Exploring Food Purchase Behavior of Low-Income Households: How Do They Economize?

This report compares food purchases by U.S. households of different income levels and finds that low-income shoppers spend less on food purchases despite some evidence that they face generally higher purchase prices. Households can economize on food spending by purchasing more discounted products, favoring private-label (generic) products over brand, pursuing volume discounts, or settling for a less expensive product (for example, less lean beef within a product class. A 1998 sample of food store purchase data shows that low-income households adhere to these practices when possible, but that the typically smaller size of food stores in urban and rural locations may sometimes preclude them from doing so.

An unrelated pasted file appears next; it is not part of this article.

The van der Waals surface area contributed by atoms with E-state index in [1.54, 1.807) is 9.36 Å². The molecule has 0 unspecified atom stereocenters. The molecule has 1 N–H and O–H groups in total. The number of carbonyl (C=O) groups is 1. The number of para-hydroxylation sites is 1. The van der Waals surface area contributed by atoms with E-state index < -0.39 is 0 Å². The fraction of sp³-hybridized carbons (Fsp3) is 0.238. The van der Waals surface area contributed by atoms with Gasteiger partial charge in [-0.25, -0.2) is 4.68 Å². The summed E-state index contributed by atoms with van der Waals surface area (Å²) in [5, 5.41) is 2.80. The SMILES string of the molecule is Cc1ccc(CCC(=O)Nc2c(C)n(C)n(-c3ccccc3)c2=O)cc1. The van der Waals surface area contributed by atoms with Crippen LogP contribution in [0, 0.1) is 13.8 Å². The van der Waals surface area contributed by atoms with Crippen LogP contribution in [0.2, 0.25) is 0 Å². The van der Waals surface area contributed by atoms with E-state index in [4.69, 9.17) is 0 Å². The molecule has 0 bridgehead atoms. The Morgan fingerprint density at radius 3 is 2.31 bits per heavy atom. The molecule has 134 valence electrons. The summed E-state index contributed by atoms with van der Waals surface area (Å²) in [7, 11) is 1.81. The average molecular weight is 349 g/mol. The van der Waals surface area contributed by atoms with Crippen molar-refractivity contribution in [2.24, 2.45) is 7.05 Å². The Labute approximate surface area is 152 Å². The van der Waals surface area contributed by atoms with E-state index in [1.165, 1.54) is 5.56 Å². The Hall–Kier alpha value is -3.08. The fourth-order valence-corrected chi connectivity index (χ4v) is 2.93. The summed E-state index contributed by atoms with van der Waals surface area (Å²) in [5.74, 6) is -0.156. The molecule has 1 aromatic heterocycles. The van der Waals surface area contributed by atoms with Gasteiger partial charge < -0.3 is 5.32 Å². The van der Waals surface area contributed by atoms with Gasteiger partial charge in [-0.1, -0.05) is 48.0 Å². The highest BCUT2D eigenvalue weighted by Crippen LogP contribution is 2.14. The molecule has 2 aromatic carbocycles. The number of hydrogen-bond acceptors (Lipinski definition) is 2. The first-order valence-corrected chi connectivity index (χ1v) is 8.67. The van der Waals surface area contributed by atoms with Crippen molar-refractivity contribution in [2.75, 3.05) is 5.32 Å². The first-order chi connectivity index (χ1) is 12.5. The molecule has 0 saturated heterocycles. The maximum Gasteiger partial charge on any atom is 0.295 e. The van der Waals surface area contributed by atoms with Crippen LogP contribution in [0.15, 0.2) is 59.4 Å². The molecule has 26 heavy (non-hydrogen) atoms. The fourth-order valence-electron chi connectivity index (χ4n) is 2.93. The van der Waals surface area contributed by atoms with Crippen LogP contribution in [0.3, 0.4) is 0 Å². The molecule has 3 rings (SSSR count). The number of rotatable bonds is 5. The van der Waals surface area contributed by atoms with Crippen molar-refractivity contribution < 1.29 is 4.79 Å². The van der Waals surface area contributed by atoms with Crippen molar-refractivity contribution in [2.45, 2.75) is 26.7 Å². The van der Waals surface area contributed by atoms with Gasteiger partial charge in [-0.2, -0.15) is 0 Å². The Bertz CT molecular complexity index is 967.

Issue Date:
2003
Publication Type:
Report
PURL Identifier:
http://purl.umn.edu/33711
Total Pages:
8
Series Statement:
Agriculture Information Bulletin No. 747-07; Current Issues in Economics of Food Markets




 Record created 2017-04-01, last modified 2017-08-22

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